Otherside Picnic Volume 2 Review

Sorawo and Toriko’s adventures into the deadly and mysterious world of the Otherside continue in this second volume, which gets to throw off the shackles of trying to explain the set-up and focus more on exploring different forms of the horror genre.

We continue from where we left off in Volume 1, with Sorawo and Toriko facing the Eight-Foot-Tall Lady, an apparition that takes on the form of the person you wish to see the most in order to spirit you away to who knows where. With Toriko seemingly enraptured by it appearing to her as Satsuki, Sorawo must think of something fast to prevent her from disappearing.

While I won’t spoil the final twist to this tale, I will say that it is a fascinating climax that allows it to dig into the pair’s newly acquired supernatural powers and how they complement each other as a team. While Sorawo has the powers of observation with her eye, she can’t actually do anything to the creatures and weird things they encounter, which is where Toriko comes in with her transparent hand, which can actually interact with these things that plague the Otherside. It’s a simple dynamic, but one I like as it continually pulls them together and makes them rely upon each other to survive, helping to form what, in later stories, becomes an inseparable bond. The opportunities to create situations where they’re completely in peril on their own are also a key part of this, and that’s something we also see briefly in this story with some mind-bending scenes that make you and the characters question what in this world is actually real. And when that idea is so out-there and abstract, that becomes a really hard thing to answer!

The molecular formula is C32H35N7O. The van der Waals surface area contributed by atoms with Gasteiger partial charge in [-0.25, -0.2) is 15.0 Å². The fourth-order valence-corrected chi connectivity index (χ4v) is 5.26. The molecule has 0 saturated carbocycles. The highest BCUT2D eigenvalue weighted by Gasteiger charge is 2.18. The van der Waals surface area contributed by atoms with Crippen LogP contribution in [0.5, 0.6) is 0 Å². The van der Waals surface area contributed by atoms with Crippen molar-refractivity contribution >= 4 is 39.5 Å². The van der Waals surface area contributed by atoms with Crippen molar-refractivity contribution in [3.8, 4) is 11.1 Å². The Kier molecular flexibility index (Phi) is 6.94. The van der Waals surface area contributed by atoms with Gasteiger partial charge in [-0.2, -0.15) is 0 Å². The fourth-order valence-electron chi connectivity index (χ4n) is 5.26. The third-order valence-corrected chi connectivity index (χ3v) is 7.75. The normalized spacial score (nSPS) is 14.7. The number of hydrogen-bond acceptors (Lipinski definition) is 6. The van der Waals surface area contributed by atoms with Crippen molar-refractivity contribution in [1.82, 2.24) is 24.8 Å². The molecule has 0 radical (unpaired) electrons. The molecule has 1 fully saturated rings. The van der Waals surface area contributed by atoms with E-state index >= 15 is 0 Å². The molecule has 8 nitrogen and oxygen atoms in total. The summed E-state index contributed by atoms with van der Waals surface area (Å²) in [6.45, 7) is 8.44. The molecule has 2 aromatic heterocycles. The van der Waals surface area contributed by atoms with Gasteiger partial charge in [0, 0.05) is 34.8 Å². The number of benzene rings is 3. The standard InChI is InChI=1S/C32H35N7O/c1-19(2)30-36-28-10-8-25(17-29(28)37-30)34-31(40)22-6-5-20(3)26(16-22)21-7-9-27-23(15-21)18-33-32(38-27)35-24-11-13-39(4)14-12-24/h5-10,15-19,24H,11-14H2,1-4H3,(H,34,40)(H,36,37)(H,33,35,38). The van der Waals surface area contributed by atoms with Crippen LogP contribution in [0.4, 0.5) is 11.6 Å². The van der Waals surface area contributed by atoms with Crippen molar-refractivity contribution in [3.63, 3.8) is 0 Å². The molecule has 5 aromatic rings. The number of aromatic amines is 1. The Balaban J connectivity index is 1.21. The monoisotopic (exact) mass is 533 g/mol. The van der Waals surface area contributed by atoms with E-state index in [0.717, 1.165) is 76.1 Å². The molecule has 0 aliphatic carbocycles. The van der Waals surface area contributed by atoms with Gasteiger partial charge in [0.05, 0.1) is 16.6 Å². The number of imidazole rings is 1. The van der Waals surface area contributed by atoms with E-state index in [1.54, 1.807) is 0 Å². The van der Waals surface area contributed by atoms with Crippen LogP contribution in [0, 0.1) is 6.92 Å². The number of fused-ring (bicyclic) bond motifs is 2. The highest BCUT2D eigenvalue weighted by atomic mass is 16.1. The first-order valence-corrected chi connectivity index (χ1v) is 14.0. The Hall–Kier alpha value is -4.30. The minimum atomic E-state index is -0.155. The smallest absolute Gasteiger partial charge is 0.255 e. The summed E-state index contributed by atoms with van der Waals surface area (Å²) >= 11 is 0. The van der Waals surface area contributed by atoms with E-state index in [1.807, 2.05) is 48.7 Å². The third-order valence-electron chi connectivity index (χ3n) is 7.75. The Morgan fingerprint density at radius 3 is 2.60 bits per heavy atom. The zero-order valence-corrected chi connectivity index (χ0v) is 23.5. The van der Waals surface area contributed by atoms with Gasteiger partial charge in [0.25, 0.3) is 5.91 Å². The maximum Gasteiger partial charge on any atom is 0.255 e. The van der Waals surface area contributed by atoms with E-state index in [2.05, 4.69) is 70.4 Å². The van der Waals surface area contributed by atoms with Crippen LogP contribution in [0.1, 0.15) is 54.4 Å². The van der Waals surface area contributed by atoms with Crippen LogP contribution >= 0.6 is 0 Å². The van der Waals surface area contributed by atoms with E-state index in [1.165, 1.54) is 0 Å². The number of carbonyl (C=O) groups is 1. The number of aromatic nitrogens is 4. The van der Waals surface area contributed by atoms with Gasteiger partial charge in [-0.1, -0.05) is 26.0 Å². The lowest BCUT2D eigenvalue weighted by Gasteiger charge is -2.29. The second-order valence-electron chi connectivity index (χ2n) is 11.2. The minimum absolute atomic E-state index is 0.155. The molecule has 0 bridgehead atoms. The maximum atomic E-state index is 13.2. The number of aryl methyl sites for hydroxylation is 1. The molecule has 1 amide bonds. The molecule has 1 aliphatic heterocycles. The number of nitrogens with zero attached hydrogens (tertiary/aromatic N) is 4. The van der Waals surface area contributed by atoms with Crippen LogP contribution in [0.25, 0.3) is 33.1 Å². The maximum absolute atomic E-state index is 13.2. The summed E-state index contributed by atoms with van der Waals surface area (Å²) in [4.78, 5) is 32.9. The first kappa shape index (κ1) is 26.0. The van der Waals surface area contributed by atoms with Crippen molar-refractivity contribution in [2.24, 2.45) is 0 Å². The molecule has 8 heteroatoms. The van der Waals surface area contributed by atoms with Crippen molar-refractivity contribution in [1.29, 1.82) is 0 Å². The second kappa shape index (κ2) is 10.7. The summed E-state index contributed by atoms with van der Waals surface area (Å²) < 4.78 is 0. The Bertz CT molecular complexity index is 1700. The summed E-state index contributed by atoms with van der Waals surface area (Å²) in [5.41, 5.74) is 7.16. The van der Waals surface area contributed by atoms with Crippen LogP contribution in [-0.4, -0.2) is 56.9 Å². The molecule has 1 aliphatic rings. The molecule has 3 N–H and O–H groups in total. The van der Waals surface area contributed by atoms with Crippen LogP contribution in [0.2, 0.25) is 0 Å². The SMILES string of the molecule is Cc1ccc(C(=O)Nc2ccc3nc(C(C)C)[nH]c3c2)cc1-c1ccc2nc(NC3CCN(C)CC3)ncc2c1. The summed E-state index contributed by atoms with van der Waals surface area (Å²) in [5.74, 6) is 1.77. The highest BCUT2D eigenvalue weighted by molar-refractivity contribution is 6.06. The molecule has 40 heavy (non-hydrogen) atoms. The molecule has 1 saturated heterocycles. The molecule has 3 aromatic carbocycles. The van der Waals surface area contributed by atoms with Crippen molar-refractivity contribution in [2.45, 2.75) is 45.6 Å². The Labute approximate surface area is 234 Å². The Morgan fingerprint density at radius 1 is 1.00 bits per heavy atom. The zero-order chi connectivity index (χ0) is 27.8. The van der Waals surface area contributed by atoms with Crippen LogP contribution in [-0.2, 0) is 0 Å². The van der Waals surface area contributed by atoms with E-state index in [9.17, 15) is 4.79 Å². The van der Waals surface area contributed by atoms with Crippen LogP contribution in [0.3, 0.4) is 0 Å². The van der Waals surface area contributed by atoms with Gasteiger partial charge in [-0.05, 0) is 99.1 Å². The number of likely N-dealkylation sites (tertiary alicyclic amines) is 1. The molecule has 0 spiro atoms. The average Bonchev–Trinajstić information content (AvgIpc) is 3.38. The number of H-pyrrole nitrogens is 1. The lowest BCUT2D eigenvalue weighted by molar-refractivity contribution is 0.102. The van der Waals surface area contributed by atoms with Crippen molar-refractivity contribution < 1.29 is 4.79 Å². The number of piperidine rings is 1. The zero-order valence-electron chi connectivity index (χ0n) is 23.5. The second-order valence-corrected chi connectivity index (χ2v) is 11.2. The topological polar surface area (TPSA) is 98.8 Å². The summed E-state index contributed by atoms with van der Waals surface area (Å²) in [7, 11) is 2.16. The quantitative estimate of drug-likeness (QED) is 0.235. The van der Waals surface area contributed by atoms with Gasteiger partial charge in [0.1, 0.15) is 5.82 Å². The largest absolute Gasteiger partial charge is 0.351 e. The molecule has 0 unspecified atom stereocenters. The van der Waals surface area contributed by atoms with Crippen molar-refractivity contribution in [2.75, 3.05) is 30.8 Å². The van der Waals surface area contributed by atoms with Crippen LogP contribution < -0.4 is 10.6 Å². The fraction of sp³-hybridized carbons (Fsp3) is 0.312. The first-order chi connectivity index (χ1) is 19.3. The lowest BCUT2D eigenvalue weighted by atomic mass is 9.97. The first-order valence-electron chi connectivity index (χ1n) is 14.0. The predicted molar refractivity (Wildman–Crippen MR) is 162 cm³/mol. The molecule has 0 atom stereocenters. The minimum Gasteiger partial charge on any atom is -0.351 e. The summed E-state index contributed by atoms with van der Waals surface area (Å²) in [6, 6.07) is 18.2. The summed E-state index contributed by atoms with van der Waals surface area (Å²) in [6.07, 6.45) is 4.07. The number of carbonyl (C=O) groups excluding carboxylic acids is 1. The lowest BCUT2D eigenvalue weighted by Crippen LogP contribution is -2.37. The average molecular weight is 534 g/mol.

After managing to escape back into the real world, we transition into the next main arc, “Station February”. While it does feel a little weird starting with the last chapter of the previous arc for this second volume (I personally would have perhaps varied the chapter counts so each volume is episodically self-contained), it tries to blend the two together by keeping the conversation around the previous arc going and using artifacts from the Otherside as triggers to pull Sorawo and Toriko back through without them having to use the elevator. This gets us into the thick of the action not only more swiftly, but more naturally, where it can create a foreboding and spooky atmosphere by subtly changing things until you realise that they’ve slipped through.

These transitional scenes are great for character development too, as this one sits Sorawo and Toriko down in a pub where they can discuss their latest exploits and just enjoy each other’s company without some kind of monster breathing down their necks. It’s fun getting to see their different personalities, like how Toriko can’t handle her drink very well, and how Sorawo comes across as socially anxious and quite guarded, but is just on that verge of starting to want to open up to her new friend. One thing to probably note here is that, while this is billed as a yuri work, it’s definitely one of those on the subtler side of things, to the point at which it struggles to convey anything beyond friendship for our protagonists which may disinterest some readers who are used to more straightforward romantic relationships.